Thnaks for the reply. As others have mentioned, there is a tremendous amount of guesswork in this so-called "science" article. The hairlessness is (as you say) a guess. And if fire has been dated to 600,000 years ago, isn't it crazy for the article to double that to 1.2M years?
Theories are okay. Filling in gaps by creating hypotheses is the nature of science. But I'd say this article is about 95% guesswork, with the gaps in guesses being filled in by a few facts.
posted on 08/19/2003 6:00:11 AM PDT
(France delenda est)
When was fire first
controlled by human beings?
So the next question is obvious: How long have fire and cooking been around, then, and how do we know whether that length of time has been long enough for us to have adapted sufficiently?
Let's take the question one part at a time. The short answer to the first part of the question is that fire was first controlled by humans anywhere from about 230,000 years ago to 1.4 or 1.5 million years ago, depending on which evidence you accept as definitive.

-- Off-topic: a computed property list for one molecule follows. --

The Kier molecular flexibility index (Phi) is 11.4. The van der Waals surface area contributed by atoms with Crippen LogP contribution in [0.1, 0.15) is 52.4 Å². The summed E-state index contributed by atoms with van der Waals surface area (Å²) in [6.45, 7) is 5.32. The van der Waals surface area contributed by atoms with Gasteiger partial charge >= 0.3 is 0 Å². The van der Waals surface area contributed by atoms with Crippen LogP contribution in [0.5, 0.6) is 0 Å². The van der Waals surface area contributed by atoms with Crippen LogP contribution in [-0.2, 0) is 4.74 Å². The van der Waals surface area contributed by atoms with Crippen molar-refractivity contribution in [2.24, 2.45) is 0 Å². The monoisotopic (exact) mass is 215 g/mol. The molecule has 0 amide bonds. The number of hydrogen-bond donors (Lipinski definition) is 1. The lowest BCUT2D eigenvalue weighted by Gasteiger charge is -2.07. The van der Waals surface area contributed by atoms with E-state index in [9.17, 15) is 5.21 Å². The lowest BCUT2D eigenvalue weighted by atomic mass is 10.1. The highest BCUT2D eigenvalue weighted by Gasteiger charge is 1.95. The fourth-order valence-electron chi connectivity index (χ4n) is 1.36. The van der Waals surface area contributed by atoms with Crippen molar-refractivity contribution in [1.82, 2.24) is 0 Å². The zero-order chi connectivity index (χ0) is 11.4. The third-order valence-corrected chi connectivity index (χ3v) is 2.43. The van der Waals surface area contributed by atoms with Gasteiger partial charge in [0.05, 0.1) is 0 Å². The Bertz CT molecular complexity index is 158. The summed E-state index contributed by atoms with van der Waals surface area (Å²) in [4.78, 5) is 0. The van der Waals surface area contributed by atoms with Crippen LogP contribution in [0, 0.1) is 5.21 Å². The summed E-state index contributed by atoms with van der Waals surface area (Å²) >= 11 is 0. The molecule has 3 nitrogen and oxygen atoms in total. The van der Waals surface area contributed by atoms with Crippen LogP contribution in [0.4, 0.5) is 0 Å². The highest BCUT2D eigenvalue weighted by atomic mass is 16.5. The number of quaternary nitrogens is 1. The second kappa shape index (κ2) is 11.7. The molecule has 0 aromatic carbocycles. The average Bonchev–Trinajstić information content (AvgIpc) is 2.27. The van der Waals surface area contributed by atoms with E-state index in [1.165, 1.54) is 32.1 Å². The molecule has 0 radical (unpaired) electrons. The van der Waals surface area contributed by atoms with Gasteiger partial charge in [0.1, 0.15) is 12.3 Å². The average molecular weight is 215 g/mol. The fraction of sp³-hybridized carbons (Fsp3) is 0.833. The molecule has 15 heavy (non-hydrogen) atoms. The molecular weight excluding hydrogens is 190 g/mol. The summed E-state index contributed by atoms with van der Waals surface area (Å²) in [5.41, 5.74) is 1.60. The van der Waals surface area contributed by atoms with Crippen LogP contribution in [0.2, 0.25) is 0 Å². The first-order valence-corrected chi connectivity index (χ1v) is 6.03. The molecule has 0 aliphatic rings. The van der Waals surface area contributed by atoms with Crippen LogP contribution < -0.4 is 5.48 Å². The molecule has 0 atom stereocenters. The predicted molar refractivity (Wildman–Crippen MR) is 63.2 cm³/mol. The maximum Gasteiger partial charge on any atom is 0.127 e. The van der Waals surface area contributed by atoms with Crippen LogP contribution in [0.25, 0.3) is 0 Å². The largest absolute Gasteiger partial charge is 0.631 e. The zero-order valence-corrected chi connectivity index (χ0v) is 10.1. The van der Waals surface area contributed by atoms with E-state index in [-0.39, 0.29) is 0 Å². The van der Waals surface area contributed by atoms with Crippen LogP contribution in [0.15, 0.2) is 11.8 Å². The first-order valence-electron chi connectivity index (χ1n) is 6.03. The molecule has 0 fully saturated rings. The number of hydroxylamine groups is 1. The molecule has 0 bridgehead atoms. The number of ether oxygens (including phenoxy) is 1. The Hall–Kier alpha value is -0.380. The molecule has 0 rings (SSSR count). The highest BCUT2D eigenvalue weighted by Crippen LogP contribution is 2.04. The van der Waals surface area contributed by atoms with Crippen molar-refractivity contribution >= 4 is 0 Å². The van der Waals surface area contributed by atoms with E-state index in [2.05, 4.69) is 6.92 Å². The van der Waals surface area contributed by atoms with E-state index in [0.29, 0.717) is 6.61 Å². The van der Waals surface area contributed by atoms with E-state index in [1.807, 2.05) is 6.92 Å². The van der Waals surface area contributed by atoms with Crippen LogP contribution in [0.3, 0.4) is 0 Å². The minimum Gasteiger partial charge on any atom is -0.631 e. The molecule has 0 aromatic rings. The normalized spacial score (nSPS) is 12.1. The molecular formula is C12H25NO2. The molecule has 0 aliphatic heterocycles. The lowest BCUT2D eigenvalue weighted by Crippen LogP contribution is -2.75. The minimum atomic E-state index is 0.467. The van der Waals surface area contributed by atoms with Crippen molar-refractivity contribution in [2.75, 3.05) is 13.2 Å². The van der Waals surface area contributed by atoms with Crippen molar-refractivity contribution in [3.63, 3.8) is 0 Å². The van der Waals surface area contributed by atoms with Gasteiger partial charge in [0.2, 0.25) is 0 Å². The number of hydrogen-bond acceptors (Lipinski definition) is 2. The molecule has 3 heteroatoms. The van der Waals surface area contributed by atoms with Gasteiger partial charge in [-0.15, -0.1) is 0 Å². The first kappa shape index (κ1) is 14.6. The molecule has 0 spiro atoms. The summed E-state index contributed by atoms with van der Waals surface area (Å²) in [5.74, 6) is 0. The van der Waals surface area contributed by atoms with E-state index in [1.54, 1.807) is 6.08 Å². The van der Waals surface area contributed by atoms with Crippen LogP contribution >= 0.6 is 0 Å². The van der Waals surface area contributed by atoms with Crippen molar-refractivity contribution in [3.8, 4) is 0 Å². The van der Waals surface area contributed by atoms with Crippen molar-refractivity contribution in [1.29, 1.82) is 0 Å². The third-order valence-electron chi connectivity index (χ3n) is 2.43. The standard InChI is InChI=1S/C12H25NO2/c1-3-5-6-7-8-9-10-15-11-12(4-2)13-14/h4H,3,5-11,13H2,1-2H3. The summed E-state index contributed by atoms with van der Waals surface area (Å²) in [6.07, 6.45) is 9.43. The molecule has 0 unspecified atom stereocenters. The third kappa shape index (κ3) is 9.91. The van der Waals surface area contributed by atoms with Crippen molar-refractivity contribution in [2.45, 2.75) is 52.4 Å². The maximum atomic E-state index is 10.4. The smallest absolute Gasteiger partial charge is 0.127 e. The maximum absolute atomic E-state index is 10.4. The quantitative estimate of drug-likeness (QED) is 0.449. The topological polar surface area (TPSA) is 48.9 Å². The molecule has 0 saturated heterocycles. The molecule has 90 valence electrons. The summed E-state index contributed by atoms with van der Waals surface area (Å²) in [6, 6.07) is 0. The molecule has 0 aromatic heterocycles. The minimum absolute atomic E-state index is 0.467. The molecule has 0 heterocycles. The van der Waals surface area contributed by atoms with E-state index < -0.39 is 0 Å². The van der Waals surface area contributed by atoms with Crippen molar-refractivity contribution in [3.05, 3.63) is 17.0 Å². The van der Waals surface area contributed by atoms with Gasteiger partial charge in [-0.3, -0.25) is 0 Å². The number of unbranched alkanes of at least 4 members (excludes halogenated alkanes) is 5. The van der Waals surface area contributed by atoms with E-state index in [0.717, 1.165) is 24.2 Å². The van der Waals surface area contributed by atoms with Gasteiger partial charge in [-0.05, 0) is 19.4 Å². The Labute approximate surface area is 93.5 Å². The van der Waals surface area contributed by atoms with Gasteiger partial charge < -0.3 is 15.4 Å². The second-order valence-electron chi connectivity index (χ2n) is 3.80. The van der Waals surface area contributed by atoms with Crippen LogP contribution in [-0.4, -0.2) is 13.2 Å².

Evidence for very early control of fire is sparse and ambiguous. The earliest evidence for control of fire by humans, in the form of fires at Swartkrans, South Africa and at Chesowanja, in Kenya, suggests that it may possibly have been in use there as early as about 1.4 or 1.5 million years ago. However, the interpretation of the physical evidence at these early sites has been under question in the archaeological community for some years now, with critics saying these fires could have been wildfires instead of human-made fires. They suggest the evidence for human control of fire might be a misreading of other factors, such as magnesium-staining of soils, which can mimic the results of fire if not specifically accounted for. For indisputable evidence of fire intentionally set and controlled by humans, the presence of a hearth or circle of scorched stones is often demanded as conclusive proof, and at these early sites, the evidence tying the fires to human control is based on other factors.